A guide for health professionals working with
immigrant and refugee children and youth

Vitamin A Deficiency

Key points

  • Vitamin A deficiency is common in low-resource countries, especially among refugees.
  • Vitamin A deficiency can affect vision, in a range from reduced night vision to blindness.
  • Causes include dietary insufficiency, malabsorption, or increased utilization or excretion due to common illnesses.
  • Stressors such as diarrhea, measles and pneumonia can decrease vitamin A levels and lead to disease.

Prevalence

Vitamin A deficiency is common in low-resource countries, particularly among refugees. For example, one-third of adolescent refugees in Nepal and up to two-thirds of African refugee children have been reported to have vitamin A deficiency.1,2

Definition

Vitamin A status can be identified by measuring serum retinol concentrations to assess levels. Table 1 helps define degrees of deficiency. With the high prevalence of vitamin A deficiency, however, this testing is not usually done if patients are asymptomatic.

Etiology

Table 1: Vitamin A deficiency using retinol concentration
Serum retinol (micrograms/dL) Serum retinol (micromols/L) WHO definition
<10 <0.35 Severe
10-19.9 0.35-0.69 Moderate
20 or above 0.7 or above None
Source: Adapted from Centers for Disease Control and Prevention, World Food Programme. A Manual: Measuring and interpreting malnutrition and mortality. Rome: WFP, 2005:28.

Vitamin A deficiency can be caused by low dietary intake, malabsorption and increased utilization or excretion associated with common illnesses.3 Despite established policies for supplementing and fortifying foods supplied at refugee camps, high rates of vitamin A deficiency persist. Refugee numbers, pressures on food supply and difficult logistics make implementation a challenge in many regions.

Consequences

While most cases of vitamin A deficiency are not severe enough to have definite, observable symptoms, stressors such as measles, pneumonia or diarrhea can decrease levels further and result in serious disease. Vitamin A deficiency can affect vision, in a range from poor night vision to blindness,4 and there is an increased risk of death after measles, diarrhea or pneumonia.

The prevalence of blindness in children in Sudanese refugee camps has been estimated at 1.4 per 1000 children, with 40% of cases due to corneal opacities attributed mainly to vitamin A deficiency.5 Additional consequences include impaired bone growth, weakened immune response and increased risk of mortality.4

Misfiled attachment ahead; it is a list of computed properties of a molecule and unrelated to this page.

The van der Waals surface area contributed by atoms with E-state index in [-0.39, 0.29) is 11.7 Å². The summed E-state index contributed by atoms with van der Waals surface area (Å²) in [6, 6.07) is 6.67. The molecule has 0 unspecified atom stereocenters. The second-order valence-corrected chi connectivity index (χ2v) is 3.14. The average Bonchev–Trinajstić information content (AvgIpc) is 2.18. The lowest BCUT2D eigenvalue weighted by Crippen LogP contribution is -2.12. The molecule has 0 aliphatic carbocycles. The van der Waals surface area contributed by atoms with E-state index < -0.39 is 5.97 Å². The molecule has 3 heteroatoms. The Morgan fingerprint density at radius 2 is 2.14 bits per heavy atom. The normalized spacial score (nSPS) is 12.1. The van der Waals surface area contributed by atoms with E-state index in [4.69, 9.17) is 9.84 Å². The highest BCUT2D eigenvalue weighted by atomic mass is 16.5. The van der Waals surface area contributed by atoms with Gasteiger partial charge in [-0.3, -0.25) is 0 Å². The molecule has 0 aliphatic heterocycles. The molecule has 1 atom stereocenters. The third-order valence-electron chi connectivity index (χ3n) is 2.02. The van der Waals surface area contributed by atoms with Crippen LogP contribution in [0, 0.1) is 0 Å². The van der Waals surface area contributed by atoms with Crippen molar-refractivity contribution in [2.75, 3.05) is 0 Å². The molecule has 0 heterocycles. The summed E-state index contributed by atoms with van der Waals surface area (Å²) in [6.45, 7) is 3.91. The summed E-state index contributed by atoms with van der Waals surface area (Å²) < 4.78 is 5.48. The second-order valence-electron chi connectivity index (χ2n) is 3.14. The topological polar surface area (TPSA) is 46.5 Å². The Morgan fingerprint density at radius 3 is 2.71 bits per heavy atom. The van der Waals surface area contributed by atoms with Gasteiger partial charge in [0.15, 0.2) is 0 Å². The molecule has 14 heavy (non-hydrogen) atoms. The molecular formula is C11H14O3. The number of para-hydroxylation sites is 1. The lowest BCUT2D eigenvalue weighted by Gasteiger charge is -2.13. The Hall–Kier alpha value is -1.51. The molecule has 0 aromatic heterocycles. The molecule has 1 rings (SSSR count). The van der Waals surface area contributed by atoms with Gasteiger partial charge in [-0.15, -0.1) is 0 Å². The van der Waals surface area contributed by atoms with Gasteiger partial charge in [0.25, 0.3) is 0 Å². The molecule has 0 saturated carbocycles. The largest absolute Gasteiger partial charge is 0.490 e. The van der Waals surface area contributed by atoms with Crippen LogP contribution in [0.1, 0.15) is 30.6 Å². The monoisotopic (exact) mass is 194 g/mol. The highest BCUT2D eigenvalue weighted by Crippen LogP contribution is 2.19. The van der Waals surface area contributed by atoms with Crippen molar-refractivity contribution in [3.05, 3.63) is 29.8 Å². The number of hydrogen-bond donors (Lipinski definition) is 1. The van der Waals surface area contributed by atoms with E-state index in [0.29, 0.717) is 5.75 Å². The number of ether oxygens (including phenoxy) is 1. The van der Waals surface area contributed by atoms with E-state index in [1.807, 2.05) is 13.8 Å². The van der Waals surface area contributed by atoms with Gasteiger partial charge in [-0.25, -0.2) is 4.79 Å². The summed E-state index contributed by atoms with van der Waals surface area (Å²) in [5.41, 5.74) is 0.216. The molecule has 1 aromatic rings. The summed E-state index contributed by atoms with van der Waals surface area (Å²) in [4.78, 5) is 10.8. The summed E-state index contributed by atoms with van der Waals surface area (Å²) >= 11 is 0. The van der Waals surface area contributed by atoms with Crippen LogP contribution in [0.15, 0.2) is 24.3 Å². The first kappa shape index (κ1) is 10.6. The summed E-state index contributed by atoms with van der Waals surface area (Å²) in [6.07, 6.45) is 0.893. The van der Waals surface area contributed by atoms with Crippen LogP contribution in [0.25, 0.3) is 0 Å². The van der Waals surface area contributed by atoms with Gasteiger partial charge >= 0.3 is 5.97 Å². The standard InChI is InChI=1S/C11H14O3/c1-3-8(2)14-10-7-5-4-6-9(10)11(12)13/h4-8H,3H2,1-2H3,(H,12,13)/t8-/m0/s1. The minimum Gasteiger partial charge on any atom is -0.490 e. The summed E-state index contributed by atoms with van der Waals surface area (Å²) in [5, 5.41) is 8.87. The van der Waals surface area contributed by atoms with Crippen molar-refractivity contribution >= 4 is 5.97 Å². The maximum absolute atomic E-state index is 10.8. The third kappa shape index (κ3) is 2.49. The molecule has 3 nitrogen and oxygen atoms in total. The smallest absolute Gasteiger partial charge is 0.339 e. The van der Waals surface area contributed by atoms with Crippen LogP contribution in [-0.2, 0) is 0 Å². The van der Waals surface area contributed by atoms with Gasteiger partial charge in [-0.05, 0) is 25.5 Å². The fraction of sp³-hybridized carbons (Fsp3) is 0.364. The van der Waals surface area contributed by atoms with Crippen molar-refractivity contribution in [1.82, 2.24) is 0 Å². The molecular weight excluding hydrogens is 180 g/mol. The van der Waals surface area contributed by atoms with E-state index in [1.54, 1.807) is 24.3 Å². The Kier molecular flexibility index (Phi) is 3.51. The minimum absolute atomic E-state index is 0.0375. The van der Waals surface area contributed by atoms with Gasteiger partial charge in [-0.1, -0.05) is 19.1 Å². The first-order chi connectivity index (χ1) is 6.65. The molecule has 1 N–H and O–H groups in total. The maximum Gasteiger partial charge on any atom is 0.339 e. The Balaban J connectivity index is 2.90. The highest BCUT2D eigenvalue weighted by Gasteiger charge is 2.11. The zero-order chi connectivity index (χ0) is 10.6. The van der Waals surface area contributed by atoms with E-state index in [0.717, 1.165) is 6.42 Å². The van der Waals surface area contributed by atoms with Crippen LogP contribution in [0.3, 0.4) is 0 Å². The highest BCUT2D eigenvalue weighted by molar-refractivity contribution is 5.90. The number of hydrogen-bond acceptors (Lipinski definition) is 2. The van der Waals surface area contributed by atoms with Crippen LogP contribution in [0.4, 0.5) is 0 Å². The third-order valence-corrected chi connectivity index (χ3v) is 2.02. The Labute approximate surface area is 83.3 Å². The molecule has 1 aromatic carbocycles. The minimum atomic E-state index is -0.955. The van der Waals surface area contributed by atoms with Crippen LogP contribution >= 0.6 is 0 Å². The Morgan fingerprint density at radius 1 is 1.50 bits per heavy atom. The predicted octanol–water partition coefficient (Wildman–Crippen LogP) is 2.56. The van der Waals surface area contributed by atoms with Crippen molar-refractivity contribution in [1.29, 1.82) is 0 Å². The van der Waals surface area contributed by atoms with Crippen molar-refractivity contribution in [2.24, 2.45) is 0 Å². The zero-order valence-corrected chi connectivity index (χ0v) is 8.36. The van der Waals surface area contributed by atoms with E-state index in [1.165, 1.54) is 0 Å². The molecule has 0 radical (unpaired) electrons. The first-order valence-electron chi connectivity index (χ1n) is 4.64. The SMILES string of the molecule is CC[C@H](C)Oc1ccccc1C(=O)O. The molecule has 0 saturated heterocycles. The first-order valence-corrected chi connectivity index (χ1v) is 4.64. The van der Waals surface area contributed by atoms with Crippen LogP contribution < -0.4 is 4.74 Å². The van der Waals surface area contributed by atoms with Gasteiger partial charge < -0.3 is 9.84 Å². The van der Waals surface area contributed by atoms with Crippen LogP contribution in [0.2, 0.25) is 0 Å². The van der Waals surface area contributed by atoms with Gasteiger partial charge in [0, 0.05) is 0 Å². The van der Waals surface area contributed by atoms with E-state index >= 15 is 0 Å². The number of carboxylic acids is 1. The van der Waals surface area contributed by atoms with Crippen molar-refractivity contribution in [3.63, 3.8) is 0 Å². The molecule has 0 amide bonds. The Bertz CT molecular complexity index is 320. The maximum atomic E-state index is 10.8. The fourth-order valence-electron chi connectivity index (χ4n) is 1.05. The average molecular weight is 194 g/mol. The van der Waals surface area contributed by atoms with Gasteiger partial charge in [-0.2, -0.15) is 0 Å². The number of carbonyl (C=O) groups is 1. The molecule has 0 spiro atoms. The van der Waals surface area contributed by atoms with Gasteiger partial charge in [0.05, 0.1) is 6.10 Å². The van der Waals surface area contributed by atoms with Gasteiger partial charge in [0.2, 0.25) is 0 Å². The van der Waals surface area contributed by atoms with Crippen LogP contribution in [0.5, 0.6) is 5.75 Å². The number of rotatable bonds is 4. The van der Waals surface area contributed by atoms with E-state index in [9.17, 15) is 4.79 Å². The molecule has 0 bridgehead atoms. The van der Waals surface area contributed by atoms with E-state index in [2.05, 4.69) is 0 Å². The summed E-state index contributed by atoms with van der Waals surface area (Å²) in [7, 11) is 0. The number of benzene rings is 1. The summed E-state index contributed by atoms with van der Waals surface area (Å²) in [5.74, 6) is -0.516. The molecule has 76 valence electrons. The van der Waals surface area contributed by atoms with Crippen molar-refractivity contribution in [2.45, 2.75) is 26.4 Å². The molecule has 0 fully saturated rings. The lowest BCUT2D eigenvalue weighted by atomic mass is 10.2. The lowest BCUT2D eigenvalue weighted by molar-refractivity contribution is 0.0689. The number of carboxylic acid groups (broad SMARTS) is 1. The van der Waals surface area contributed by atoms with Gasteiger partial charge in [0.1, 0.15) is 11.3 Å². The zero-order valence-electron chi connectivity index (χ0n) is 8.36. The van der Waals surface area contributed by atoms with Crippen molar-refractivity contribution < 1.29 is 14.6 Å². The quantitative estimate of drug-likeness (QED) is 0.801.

Diagnosis

If a deficiency is suspected, clinicians should have vitamin A levels tested in a newcomer child or youth.

Treatment

Vitamin A deficiency in young newcomers can be treated with supplementation and dietary modifications.

The recommended daily intake of vitamin A for all age groups, including infants, children and adolescents, are available from Health Canada.

Selected resources

References

  1. Seal AJ, Creeke PI, Mirghani Z, et al. Iron and vitamin A deficiency in long-term African refugees. J Nutr 2005;135(4):808-13.
  2. Woodruff BA, Blanck HM, Slutsker L, et al. Anaemia, iron status and vitamin A deficiency among adolescent refugees in Kenya and Nepal. Public Health Nutr 2006;9(1):26-34.
  3. WHO. World Health Report 2002 – Reducing risks, promoting healthy life. Geneva, Switzerland: WHO, 2002.
  4. Centers for Disease Control and Prevention. Guidelines for evaluation of the nutritional status and growth in refugee children during the domestic medical screening examination. Bethesda, MD: CDC, 2012.
  5. Zeidan Z, Hashim K, Muhit MA, et al. Prevalence and causes of childhood blindness in camps for displaced persons in Khartoum: Results of a household survey. East Mediterr Health J 2007;13(3):580-5.

 

Editor(s)

  • Anna Banerji, MD
  • Andrea Hunter, MD

Last updated: April, 2013

Also available at: http://www.kidsnewtocanada.ca/conditions/a
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Caring for Kids New to Canada is a resource for health professionals. The information here is not a substitute for medical advice, nor does it indicate an exclusive course of treatment or procedure to be followed. Variations, taking into account individual circumstances, may be appropriate.

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